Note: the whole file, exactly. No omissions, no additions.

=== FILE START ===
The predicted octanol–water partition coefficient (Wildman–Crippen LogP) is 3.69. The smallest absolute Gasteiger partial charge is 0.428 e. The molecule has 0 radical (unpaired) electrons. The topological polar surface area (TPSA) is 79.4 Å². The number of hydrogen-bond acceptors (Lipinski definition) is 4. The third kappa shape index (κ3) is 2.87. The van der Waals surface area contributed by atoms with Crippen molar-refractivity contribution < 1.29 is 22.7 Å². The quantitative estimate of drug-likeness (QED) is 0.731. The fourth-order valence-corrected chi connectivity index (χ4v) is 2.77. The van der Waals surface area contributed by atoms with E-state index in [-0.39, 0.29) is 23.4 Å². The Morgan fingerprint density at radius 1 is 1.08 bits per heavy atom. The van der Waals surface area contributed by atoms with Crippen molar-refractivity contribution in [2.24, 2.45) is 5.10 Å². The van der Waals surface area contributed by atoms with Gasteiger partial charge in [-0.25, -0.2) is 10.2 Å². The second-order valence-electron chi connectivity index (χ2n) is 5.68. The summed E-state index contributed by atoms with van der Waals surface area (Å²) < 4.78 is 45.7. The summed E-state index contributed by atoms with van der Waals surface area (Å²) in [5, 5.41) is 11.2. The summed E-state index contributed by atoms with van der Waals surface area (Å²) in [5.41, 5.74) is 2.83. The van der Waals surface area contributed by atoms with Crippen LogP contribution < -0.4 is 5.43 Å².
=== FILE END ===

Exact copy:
The predicted octanol–water partition coefficient (Wildman–Crippen LogP) is 3.69. The smallest absolute Gasteiger partial charge is 0.428 e. The molecule has 0 radical (unpaired) electrons. The topological polar surface area (TPSA) is 79.4 Å². The number of hydrogen-bond acceptors (Lipinski definition) is 4. The third kappa shape index (κ3) is 2.87. The van der Waals surface area contributed by atoms with Crippen molar-refractivity contribution < 1.29 is 22.7 Å². The quantitative estimate of drug-likeness (QED) is 0.731. The fourth-order valence-corrected chi connectivity index (χ4v) is 2.77. The van der Waals surface area contributed by atoms with E-state index in [-0.39, 0.29) is 23.4 Å². The Morgan fingerprint density at radius 1 is 1.08 bits per heavy atom. The van der Waals surface area contributed by atoms with Crippen molar-refractivity contribution in [2.24, 2.45) is 5.10 Å². The van der Waals surface area contributed by atoms with Gasteiger partial charge in [-0.25, -0.2) is 10.2 Å². The second-order valence-electron chi connectivity index (χ2n) is 5.68. The summed E-state index contributed by atoms with van der Waals surface area (Å²) < 4.78 is 45.7. The summed E-state index contributed by atoms with van der Waals surface area (Å²) in [5, 5.41) is 11.2. The summed E-state index contributed by atoms with van der Waals surface area (Å²) in [5.41, 5.74) is 2.83. The van der Waals surface area contributed by atoms with Crippen LogP contribution < -0.4 is 5.43 Å².